“A new command I give you: Love one another. As I have loved you, you must love one another. By this all men will know that you are my disciples, if you love one another.” John 13:34
This is a story about a woman with Down’s Syndrome, a blind midget, a poor Black man, and a bus driver named Rachel. This is not a set-up for a bad, crass, off-color joke, nor is it the beginning of a comedic essay meant to juxtapose these people in a semi-racist, classist, sizist, ability-ist way. These four people are the beginning of my exploration of the kingdom of God on a MITS bus.
When I got on the bus in front of RB, I was the only student on, so I sat on the lower level like I usually do. This wouldn’t be strange or even something to mention if there wasn’t some sort of unspoken rule about students and the way they always sit at the back of the bus on the upper-level. I am not sure whether I attribute this the fact that the students are scared of Muncie residents, or they think are better than the others on the bus, or they are merely being polite by going to the seats further back and higher up. Whatever it is the students sit at the back of the bus, up two steps and by the engine compartment, while the residents of Muncie sit on the lower level.
Being a Muncie resident and an adult, I find myself positioned precariously between BSU student and the woman I am when I am not on campus. I live my own double consciousness fading between BSU and the town I now call home. As I am shuttled home, I always look around the bus because I find bus-life in every city fascinating. I saw several town people occupying the seats around me as the bus began to fill up with students.
Two passengers who are on the bus with me got on the stop after I did and I have seen them in the library. I can’t quite figure the whole situation out because they seem to be a mother or grandmother, but we’ll call her grandmother for simplicity’s sake, and a child. I think the child must have some sort of social disorder. She sits right next to her grandmother and wears earphones that aren’t attached to a player under a crooked, homemade stocking cap that is bright teal and inside out. The earphones are masking taped together along the cord and they are the big old kind that go around your entire ear to block out all outside noise. The earphone cause the girl to yell sometimes to her grandmother: “I can’t go to the bathroom by myself. I am scared. You have to go pee with me!” The grandmother never bats an eye, as all the students in the basement of the library stare at them.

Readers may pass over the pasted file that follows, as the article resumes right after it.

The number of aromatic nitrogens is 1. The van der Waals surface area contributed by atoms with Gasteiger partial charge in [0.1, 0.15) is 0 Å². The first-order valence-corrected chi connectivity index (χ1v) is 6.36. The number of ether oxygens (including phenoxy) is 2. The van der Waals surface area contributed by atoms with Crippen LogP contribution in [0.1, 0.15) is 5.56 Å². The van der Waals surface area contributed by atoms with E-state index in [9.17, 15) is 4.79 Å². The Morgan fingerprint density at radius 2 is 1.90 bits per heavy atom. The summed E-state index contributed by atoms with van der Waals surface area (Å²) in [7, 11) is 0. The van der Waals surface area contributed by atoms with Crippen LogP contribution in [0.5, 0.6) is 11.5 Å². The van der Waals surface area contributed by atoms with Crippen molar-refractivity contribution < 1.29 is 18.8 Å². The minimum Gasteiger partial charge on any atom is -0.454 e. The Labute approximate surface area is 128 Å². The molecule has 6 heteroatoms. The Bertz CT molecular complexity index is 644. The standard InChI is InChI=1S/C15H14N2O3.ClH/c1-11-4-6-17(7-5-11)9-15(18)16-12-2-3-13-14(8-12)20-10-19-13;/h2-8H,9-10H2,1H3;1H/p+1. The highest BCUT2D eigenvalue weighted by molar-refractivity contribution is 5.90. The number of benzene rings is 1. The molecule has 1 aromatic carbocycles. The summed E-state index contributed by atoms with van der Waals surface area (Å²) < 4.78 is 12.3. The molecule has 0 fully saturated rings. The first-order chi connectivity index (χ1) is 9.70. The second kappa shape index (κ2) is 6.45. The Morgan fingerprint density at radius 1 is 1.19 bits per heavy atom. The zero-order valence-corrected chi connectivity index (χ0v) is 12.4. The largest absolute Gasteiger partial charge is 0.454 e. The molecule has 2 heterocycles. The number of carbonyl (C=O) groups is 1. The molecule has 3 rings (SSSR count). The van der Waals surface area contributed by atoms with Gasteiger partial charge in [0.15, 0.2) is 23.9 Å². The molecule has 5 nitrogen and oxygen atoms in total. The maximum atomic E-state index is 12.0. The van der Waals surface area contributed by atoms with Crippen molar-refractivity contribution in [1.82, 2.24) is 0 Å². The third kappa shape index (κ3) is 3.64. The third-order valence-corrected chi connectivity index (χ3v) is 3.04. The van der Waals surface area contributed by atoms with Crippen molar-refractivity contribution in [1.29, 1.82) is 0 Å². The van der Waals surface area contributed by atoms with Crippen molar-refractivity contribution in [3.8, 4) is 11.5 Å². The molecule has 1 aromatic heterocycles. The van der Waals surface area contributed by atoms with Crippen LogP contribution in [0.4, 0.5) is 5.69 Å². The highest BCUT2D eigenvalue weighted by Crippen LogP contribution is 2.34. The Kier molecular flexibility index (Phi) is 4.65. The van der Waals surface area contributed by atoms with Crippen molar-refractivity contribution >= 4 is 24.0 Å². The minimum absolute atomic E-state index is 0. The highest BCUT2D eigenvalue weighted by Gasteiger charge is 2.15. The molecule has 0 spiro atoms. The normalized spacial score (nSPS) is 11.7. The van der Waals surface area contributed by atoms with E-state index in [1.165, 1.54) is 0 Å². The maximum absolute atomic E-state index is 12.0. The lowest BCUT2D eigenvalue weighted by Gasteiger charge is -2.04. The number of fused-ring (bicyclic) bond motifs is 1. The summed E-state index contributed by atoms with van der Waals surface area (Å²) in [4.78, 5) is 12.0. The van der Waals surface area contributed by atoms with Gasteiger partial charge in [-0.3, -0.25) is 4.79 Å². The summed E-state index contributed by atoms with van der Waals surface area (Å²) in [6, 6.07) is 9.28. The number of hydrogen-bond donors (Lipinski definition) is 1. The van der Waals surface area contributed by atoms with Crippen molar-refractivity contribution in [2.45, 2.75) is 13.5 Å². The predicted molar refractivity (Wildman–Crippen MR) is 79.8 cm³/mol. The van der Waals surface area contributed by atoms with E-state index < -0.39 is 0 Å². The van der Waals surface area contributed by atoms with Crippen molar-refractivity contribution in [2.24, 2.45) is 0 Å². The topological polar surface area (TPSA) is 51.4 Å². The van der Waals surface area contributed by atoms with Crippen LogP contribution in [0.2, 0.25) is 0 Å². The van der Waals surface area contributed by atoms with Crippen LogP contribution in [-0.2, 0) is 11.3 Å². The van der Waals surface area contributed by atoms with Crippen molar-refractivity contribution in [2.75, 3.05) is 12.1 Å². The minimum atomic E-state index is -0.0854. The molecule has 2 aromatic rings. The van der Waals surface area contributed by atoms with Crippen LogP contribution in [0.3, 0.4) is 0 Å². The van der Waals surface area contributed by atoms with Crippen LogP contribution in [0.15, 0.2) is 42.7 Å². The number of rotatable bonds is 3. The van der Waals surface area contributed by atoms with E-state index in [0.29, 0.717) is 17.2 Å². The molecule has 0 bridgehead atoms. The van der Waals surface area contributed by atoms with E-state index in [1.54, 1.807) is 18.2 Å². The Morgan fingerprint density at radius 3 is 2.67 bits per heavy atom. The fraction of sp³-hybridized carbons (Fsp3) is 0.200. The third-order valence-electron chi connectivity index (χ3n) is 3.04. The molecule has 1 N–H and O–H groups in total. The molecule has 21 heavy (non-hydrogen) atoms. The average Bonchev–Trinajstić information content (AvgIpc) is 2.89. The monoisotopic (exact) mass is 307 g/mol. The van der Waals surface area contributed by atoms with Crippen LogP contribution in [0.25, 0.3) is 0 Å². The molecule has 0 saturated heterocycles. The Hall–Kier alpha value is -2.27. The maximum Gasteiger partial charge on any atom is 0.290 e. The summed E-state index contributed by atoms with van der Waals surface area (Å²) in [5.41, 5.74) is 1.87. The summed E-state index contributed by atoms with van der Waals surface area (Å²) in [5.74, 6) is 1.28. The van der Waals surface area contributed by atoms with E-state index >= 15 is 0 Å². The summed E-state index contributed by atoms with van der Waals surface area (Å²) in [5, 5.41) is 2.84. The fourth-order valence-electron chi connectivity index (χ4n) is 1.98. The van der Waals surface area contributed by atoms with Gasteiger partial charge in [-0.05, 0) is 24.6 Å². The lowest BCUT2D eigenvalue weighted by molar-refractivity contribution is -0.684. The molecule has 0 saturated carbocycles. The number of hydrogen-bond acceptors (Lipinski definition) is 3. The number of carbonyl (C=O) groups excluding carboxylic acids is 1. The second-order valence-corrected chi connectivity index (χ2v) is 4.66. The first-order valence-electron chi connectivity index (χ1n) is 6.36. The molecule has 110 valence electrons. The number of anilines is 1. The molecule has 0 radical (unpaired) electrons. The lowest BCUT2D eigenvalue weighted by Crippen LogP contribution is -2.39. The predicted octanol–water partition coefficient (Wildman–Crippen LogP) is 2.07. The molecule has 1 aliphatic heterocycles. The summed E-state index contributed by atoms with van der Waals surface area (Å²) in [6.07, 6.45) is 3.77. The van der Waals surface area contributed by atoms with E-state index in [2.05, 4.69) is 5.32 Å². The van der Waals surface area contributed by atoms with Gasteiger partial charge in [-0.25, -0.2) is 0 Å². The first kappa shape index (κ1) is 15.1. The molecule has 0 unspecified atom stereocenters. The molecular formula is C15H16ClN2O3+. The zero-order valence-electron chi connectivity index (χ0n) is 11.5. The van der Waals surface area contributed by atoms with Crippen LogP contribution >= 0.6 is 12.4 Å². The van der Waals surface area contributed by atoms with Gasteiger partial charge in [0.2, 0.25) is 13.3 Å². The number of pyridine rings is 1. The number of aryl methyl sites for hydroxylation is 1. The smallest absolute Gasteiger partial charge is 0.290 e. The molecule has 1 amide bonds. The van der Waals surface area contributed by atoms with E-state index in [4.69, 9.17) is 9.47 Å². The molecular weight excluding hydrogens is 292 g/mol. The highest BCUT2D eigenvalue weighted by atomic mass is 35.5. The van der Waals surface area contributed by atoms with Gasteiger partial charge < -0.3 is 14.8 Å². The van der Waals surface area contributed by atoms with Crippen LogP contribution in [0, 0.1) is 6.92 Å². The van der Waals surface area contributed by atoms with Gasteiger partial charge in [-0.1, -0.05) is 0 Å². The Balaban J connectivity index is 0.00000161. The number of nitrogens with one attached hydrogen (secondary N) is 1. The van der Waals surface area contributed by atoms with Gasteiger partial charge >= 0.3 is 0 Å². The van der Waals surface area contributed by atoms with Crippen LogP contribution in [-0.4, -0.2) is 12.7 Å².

Today they are on their way to the bank, and the girl is one step up from me toward the back of the bus, but I am sitting sideways so I watch her intrigued as she panics a bit when she realizes her companion is still in the front portion of the bus. Her grandmother instead of following her, sat next to the Black man who was on the bus when I got on, probably coming from WalMart. The black man at this point is sitting across from the woman with Down’s syndrome and the three of them are talking. I’m watching the panic faced child fiddle with her headphone cord, and I realize it is duct-taped because she chews on it ferociously when she is anxious. As the bus slows down for the next stop, the girl bolts from her seat and runs to the front of the bus. Since there is no room for her next to her grandmother, she sits next to the woman with Down’s syndrome, who promptly puts out her hand and says, “Hi, I’m Brenda.” At this, the girl freaks out and squeals a bit, and Grandmother states: “She is very shy and won’t tell people her name.” Brenda, looking confused, pats the girl on the shoulder and